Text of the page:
Persistent HOAs run afoul of the law in blocking new homeowner investment: ‘All you need is one homeowner to move … – The Cool Down

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Homeowners associations can have strict rules that can prohibit you from making environmentally friendly changes to your home, as homeowners in Ohio have found out.

In a post in the subreddit r/solar, one user published a predicament they are in, titled “HOA Blocking Solar Installs.” The OP is working with customers in Ohio within the same HOA to install solar for their homes, but the HOA is blocking them.

“I looked up the laws and I see that SB 61 passed last year restricting the ability of the HOA to block Solar front being installed,” the post reads. “One other homeowner I spoke with said if the HOA specifically says in their HOA agreement that Solar is not allowed that they can still block it even with this law in place.”

“Has anyone in Ohio gone through the approval process for solar [installs] with a difficult HOA and found a solution. Any thoughts or ideas on approaching this?”

Solar panels provide renewable energy that does not create harmful pollution. They work in a variety of climates and can save you money. With tax credits, eligibility programs, and increasingly affordable installation, more people are investing in solar power, with the country having the ability to power approximately 33 million homes utilizing solar energy.

However, with high interest rates and HOA interference, it can be difficult to install these on your home. This is another instance of HOAs across the country preventing homeowners from adopting money-saving and eco-friendly updates.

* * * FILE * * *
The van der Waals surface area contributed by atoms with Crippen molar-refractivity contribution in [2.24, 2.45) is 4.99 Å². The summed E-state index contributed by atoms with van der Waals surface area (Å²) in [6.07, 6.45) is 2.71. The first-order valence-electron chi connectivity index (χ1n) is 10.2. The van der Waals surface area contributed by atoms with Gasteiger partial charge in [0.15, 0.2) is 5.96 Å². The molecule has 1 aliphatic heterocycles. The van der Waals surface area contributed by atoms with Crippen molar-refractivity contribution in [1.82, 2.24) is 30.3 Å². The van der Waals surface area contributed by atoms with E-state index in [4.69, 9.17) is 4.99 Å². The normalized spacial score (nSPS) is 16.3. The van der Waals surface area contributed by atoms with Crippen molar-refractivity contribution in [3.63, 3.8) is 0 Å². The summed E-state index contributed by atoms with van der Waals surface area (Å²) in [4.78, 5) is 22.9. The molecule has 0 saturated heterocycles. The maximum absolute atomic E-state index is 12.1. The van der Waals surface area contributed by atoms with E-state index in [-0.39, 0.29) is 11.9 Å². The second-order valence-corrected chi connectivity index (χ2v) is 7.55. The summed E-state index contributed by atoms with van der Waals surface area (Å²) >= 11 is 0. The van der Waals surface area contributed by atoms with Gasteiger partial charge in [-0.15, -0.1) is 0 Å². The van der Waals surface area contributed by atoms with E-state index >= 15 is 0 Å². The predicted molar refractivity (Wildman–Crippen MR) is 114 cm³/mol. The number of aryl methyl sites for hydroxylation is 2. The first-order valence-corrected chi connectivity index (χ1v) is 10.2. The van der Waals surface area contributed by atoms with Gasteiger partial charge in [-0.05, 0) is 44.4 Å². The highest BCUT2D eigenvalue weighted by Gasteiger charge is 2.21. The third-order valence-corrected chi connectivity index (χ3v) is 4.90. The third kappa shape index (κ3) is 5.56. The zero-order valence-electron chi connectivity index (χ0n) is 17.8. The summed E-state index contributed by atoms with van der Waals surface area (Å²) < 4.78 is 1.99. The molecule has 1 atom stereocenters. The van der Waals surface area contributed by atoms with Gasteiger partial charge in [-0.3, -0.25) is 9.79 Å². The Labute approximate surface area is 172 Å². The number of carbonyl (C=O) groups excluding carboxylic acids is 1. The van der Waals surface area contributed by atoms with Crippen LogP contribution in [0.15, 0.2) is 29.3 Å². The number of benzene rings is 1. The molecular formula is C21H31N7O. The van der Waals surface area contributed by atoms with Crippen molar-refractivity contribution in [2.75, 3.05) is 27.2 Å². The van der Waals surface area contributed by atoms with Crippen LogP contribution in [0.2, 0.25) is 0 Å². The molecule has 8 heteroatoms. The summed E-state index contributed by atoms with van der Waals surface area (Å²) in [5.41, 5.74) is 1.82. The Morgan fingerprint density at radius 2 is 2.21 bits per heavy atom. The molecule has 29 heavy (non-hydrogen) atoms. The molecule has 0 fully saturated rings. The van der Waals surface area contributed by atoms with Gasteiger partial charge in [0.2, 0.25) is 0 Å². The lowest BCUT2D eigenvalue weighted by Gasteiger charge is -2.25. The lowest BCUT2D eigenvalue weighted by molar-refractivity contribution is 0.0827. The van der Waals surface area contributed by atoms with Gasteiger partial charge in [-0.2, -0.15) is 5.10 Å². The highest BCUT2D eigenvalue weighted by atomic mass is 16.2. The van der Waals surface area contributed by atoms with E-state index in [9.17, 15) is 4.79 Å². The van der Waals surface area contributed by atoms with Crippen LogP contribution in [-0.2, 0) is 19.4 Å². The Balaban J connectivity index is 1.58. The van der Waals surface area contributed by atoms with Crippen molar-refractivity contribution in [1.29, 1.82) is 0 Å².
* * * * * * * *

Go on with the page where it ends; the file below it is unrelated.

One homeowner was left stunned when their HOA required them to purchase a $1 million insurance policy to install an electric vehicle (EV) charger. Another homeowner was frustrated when their HOA hired a company to spray pesticides in their yard. Others have faced similar issues with their HOAs when it came to planting native gardens or installing solar panels.

In the Reddit thread, users provided their ideas for OP, which can be useful if you are attempting to change bylaws in your HOA or community

“Ideally some or all of your customers in this situation are willing to go up against the HOA” one user commented. “If so, I would have them get a lawyer to review their bylaws. If nothing in it is anti solar, and the lawyer agrees that SB61 applies, then just do it.”

“Some HOAs think they are above the law,” commented another user. “All you need is one homeowner to move forward with solar and the rest will follow suit. The HOA may have a rule prohibiting it – but the actual bylaws are what matter – ‘rules’ don’t matter.”

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